It’s always interesting to see where the musical roads of various artists take them following the disbanding of a seminal group. In the case of Stereolab, there were three key players in that group, all of whom went on to form other projects – Tim Gane, Laetitia Sadier and Morgane Lhote. Today we focus on the latter, giving you a glimpse of the very first video she’s created for her solo project Hologram Teen.
Morgane Lhote recorded and performed with Stereolab during their imperial phase between 1995 and 2001, when they released a series of career defining albums including Emperor Tomato Ketchup. Later on, she did a stint in The Projects and, from 2005, played in Garden with members of Simian Mobile Disco before starting the Hologram Teen project. Having lived in Paris, NYC and London, she is now based in LA.
Today we present you the premiere of the new video for Bleecker Street! Chase Me, designed and animated by Jason Smith at That Happy Studio. This conveys a trippy and nightmarish discotastic chase scene in gritty NYC and has plenty of easter eggs for everyone.
This may be the one of the shortest track on her debut album Between The Funk and the Fear (it releases on Friday, July 6), but it packs a punch and it’s a cool spinny one at that. This one will set abuzz lovers of French house, Etienne de Crecy, Deadmaus5, ESG, Umberto, Yello, Add N to X, Death in Vegas, Stereolab, Ghostbox Records, Goblin and Italian Zombie Horror Soundtracks.
“This is the companion piece to Brooklyn’s Broken! You Caught Me! I had a very cinematic vision for the track: a driving pulse evocating chase scenes from the late 70’s/early 80’s John Carpenter and Walter Hill movies but with a sinister slant to it. The song is set in NYC on the east side of the Bleecker Street subway station, where you see can disco-like honeycombs of LEDs on the ceiling. This digital art installation always fascinated me during my commute as it felt like being transported back to Studio 54 but in a super grimy setting. Very New York,” says Morgane Lhote.
While the vinyl version of this album released at the end of 2017 via London label Polytechnic Youth, the digital version has never been made available – until now. Catch a preview of that below as well. ‘etween The Funk and the Fea’ includes 11 killer occasionally whacked-out tracks, inspired by many key figures from varying genres – the soundtracks of Goblin and John Carpenter, 1970s French Disco and psychedelic Brazilian rock, Congolese Soukous, and string arrangements of François de Roubaix and Jean-Claude Vannier.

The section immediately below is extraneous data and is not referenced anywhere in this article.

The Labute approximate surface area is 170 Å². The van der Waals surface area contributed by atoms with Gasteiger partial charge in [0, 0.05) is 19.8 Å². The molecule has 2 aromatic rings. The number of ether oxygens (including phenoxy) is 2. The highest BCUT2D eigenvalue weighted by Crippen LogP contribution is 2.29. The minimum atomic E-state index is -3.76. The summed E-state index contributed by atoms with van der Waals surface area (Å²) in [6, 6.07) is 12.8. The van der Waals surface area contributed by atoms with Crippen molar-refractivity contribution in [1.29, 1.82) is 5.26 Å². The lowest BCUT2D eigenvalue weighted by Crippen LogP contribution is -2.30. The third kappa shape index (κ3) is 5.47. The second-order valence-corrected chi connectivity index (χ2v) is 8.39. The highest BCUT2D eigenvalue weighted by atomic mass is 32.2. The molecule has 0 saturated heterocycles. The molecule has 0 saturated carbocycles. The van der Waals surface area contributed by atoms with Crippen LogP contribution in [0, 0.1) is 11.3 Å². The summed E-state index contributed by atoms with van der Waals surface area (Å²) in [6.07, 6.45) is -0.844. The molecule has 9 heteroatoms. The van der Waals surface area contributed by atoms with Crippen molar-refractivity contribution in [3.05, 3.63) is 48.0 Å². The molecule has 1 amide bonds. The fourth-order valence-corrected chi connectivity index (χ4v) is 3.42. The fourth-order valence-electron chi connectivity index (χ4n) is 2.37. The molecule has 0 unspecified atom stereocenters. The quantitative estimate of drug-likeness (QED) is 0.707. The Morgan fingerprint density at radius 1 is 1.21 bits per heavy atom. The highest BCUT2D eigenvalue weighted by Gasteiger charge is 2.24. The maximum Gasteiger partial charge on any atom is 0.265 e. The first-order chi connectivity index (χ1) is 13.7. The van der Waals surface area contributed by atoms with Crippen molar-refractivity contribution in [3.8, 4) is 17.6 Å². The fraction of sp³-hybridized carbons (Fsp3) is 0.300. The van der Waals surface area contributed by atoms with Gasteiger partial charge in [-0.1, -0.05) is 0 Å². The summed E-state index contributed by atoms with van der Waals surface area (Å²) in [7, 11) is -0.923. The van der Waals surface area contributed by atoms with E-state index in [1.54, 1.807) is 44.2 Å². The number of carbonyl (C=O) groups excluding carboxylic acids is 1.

This release follows Hologram Teen’s widely acclaimed Marsangst’EP, released via Happy Robots Records last year. Apart from California’s Sukia, Morgane Lhote is joined on his new album by Swedish musician Orange Crate Art, spicing up the proceedings. Long time collaborator Richard Bennett also mixed and produced all the songs on the LP, and the live instruments were recorded at his studio in Brooklyn.
Although Hologram Teen embraces electronica and pop, she does so in a way that is more evocative of a prog rock disco horror soundtrack than the soulless EDM that fills the pop charts. Her approach in mixing creepy vintage library effects with bouncy dancehall synths and disco beats has won Pulp’s Jarvis Cocker over as one of her many newfound fans.
“With this first LP, I wanted to create the soundtrack to the trippiest horror movie ever, and combine the scary and the absurd, through a very tongue in cheek aesthetic both musically and visually. For this project, I decided to experiment with adding live instruments, such as bass, drums, and strings, instead of or in conjunction with electronic instruments on some tracks. It was especially interesting to merge both musical feels and textures into one cohesive narrative,” says Lhote.
As of July 6, Between The Funk and The Fear will be available across all the regular music stores and streaming platforms, but best to support the artist directly by ordering via her Bandcamp.
Also catch the full album stream here ahead of its release on Friday:
All words via Paul Scott-Bates. More of Paul’s writing on Louder Than War can be found at his author’s archive. Paul’s website is hiapop and you can follow him on Twitter as @hiapop, and on Facebook here.